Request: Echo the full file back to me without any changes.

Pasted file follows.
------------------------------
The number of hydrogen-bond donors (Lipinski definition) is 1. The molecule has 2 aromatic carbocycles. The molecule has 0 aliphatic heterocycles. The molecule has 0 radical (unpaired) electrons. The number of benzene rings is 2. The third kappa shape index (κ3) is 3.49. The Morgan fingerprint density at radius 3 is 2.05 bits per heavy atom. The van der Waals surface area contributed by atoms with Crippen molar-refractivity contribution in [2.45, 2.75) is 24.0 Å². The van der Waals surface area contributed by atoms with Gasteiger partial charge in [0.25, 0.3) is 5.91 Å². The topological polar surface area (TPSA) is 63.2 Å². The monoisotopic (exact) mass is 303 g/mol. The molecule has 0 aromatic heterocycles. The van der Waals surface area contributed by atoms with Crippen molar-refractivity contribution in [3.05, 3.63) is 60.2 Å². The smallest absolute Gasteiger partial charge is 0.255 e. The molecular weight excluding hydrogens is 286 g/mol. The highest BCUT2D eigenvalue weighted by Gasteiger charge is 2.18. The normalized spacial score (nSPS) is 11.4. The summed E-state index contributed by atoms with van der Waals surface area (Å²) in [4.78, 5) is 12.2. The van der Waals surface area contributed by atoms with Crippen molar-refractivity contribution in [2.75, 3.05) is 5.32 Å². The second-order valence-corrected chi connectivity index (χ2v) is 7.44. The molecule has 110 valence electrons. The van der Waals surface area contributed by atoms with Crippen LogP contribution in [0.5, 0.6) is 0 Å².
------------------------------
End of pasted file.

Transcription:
The number of hydrogen-bond donors (Lipinski definition) is 1. The molecule has 2 aromatic carbocycles. The molecule has 0 aliphatic heterocycles. The molecule has 0 radical (unpaired) electrons. The number of benzene rings is 2. The third kappa shape index (κ3) is 3.49. The Morgan fingerprint density at radius 3 is 2.05 bits per heavy atom. The van der Waals surface area contributed by atoms with Crippen molar-refractivity contribution in [2.45, 2.75) is 24.0 Å². The van der Waals surface area contributed by atoms with Gasteiger partial charge in [0.25, 0.3) is 5.91 Å². The topological polar surface area (TPSA) is 63.2 Å². The monoisotopic (exact) mass is 303 g/mol. The molecule has 0 aromatic heterocycles. The van der Waals surface area contributed by atoms with Crippen molar-refractivity contribution in [3.05, 3.63) is 60.2 Å². The smallest absolute Gasteiger partial charge is 0.255 e. The molecular weight excluding hydrogens is 286 g/mol. The highest BCUT2D eigenvalue weighted by Gasteiger charge is 2.18. The normalized spacial score (nSPS) is 11.4. The summed E-state index contributed by atoms with van der Waals surface area (Å²) in [4.78, 5) is 12.2. The van der Waals surface area contributed by atoms with Crippen molar-refractivity contribution in [2.75, 3.05) is 5.32 Å². The second-order valence-corrected chi connectivity index (χ2v) is 7.44. The molecule has 110 valence electrons. The van der Waals surface area contributed by atoms with Crippen LogP contribution in [0.5, 0.6) is 0 Å².